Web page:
Hemp

(Protein Content: Seeds, 6 g per ounce; Milk, 2 g per cup)

If you’re allergic to soy, or want to avoid its estrogenic activity, hemp products are your next best bet. Sold as a dairy alternative or as seeds, hemp is one of very few plant proteins that supply you with all the essential amino acids, acids your body can’t produce on its own to build muscle and create more protein. The fatty acids in hemp seeds, milk and oil also boost your immune system, and the crop itself is highly sustainable, growing as fast as 10 feet in 100 days.

Eggs

(Protein Content: 6 g per egg)

There’s a reason the incredible, edible egg is such a popular breakfast choice. The protein in eggs has the highest biological value—a measure of how well it supports your body’s protein needs—of any food, including beef. And the yolks contain vitamin B12, deficiencies of which are common in vegetarian diets and can cause attention, mood, and thinking problems, while also raising blood homocysteine levels—a risk factor for heart disease, dementia, and Alzheimer’s. I absolutely cannot stress enough the importance of ONLY consuming certified organic eggs, which these days are very easy to find. If your local grocery store doesn’t carry them, then purchase them either at your nearest health food store, farmers market, organic co-op or local organic farmer. Battery barn eggs are extremely toxic to your health, not to mention the inhumane treatment of the chickens and destruction to the environment.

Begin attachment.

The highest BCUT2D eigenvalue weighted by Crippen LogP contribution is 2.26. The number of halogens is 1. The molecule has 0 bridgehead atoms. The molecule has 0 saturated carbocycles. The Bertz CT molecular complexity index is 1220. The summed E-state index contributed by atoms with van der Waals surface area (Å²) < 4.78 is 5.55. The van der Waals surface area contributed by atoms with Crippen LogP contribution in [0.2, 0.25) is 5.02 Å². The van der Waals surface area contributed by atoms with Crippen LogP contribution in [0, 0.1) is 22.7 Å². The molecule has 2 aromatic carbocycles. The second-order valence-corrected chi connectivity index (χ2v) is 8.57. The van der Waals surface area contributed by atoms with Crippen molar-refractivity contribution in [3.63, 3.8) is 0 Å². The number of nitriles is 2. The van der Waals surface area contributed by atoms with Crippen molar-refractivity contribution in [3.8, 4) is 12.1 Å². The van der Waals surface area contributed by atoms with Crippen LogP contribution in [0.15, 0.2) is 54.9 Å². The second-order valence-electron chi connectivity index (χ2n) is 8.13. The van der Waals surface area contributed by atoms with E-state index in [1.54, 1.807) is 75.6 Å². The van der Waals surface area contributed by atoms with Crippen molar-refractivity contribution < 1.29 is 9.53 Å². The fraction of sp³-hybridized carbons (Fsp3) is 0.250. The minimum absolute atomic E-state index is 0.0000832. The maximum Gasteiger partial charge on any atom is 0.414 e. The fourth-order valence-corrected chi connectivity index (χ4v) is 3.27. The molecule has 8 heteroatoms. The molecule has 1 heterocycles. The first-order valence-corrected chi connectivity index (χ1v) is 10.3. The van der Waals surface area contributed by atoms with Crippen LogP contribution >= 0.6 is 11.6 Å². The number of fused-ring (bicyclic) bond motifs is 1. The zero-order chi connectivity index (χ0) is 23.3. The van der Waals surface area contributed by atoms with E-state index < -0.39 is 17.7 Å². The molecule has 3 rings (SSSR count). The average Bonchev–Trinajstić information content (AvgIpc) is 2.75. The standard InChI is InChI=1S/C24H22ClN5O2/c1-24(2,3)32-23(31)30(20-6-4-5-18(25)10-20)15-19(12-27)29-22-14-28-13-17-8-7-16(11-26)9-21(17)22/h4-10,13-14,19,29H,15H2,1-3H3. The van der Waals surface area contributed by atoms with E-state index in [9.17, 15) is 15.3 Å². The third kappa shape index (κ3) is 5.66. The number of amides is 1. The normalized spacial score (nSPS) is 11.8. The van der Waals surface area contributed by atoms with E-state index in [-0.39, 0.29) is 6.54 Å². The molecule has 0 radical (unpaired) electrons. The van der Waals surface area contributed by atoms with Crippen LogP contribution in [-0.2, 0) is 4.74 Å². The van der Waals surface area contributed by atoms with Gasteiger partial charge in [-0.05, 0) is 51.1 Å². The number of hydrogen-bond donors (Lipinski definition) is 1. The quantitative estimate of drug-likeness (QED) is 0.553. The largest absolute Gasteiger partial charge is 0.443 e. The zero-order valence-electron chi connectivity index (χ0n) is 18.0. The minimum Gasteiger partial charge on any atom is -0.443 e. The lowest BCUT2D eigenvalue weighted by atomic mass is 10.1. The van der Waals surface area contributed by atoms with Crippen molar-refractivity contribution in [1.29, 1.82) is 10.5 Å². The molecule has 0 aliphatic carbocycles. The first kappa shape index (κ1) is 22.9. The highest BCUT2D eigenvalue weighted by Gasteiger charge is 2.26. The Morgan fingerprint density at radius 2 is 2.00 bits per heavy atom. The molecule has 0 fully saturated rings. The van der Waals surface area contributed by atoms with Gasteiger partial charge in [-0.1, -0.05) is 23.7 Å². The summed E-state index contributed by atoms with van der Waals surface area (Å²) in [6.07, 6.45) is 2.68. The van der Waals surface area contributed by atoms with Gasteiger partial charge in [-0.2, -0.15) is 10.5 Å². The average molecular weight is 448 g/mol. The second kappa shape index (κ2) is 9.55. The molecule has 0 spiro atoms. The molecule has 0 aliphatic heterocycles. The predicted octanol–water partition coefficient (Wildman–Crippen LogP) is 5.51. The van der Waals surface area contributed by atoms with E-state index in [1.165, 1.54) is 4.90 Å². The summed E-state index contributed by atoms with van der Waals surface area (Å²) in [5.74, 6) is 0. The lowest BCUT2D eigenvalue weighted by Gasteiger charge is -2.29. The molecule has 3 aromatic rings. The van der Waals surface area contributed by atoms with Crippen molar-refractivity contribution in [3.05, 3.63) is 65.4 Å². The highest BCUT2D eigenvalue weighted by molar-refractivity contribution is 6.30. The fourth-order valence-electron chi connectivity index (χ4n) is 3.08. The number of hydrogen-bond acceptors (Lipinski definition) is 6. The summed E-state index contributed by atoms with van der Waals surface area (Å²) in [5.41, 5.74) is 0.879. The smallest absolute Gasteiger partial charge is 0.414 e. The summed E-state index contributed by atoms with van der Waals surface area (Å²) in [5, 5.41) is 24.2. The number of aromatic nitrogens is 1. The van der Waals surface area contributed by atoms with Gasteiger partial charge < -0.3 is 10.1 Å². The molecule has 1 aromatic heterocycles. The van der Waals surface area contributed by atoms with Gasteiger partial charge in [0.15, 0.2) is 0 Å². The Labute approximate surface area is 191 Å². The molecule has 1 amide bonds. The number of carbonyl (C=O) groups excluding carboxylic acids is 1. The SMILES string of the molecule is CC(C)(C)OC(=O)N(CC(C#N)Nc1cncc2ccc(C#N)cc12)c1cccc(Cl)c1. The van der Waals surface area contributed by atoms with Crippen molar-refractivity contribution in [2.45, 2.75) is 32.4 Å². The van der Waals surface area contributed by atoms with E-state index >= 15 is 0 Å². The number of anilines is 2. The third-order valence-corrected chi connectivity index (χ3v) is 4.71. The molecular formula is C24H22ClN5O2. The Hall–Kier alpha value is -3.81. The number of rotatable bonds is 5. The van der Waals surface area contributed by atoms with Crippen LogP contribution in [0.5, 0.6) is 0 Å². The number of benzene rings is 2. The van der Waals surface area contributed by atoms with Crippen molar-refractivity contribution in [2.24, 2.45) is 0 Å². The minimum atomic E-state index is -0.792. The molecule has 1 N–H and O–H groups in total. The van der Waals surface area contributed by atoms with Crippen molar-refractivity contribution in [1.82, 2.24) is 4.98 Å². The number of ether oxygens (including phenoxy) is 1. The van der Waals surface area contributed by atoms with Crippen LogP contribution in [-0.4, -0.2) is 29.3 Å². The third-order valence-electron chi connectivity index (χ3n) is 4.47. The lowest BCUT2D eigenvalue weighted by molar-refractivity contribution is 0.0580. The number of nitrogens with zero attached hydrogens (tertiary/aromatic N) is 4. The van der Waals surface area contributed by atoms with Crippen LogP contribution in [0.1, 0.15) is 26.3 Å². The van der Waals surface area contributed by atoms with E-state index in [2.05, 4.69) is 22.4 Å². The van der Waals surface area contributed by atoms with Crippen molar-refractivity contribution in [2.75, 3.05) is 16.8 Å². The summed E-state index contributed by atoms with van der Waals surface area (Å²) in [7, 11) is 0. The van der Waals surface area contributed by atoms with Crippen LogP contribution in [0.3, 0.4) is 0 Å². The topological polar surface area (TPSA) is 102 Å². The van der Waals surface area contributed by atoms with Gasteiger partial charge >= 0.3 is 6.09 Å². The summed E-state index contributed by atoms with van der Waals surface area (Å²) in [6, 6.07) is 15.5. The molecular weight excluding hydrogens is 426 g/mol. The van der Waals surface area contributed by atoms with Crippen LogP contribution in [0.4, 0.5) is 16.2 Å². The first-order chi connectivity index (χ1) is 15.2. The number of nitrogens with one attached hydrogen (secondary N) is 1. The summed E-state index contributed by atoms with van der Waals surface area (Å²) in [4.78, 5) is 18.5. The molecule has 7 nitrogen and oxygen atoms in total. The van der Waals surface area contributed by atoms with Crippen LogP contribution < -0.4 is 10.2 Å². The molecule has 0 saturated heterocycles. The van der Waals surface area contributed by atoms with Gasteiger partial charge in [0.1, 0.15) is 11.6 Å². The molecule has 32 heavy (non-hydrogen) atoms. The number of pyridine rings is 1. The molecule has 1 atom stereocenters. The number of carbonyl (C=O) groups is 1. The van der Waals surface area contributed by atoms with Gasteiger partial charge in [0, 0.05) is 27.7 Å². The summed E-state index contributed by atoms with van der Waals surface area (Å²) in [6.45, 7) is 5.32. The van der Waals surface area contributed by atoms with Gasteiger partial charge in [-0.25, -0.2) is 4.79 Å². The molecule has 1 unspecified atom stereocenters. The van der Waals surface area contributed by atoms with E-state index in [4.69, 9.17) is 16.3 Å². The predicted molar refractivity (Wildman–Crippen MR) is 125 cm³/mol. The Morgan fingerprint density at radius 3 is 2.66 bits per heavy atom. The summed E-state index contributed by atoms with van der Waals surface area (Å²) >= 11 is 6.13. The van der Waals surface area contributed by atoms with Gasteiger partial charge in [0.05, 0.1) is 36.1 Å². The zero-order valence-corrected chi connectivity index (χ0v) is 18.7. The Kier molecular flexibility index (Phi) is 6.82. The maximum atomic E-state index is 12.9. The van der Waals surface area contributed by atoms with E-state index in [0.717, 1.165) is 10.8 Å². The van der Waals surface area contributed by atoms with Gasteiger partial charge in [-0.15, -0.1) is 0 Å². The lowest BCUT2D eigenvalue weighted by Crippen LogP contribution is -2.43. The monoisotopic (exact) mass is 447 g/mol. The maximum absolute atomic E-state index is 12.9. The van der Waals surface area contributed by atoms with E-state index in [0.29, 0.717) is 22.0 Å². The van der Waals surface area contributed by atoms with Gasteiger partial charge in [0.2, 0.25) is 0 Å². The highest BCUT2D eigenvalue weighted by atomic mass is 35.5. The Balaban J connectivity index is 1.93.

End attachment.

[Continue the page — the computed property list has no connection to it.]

Greek Yogurt

(Protein Content: 15 to 20 g per 6-ounce serving)

Organic Greek yogurt is a protein powerhouse, with twice the protein and half the sugar and carbs of regular yogurt. In fact, Greek yogurt contains the same protein as a three-ounce serving of lean meat. Top that with a handful of nuts and you could get half of your daily protein intake just at breakfast. And, mixing different vegetarian protein sources into your daily routine also insures that you’re getting the right mixture of amino acids, which aid in building muscle and regulating your metabolism.

Avocados

(Protein Content: 4 g per avocado)

All vegetables contain between 1 and 2 g of protein per cup, but avocados (which are technically fruits) surpass them all. Though 4 g may not sound like much, avocado protein contains all nine essential amino acids—the amino acids your body can’t produce on its own to build muscle and create more protein—in addition to heart- and brain-healthy omega-3 fatty acids. There may even be a reason why these fruits are in season during flu season. Protein not only builds muscle and maintains organ structures, but it is also needed to spur prompt, strong immune responses.

Pseudograins

(Protein Content: 5 to 7 g of protein per cup, cooked)

There are grains, and then there are pseudograins. Grains—wheat, barley, rye, brown rice and corn—all contain decent amounts of protein, and globally, wheat provides more plant-based protein than any other food. But, intolerance to the gluten in wheat, barley, and rye is on the rise, owing to the increased processing of foods. So, if you want to go gluten free, look to organic corn, rice, and pseudograins, foods that are cooked and served like grains but are technically seeds, including quinoa, amaranth, buckwheat, millet, and wild rice. If you stick with corn, replace the standard yellow or white corn products with blue corn, which has 30 percent more protein.

Bon Veggie Appetit!

Gina ‘The Veggie Goddess’ Matthews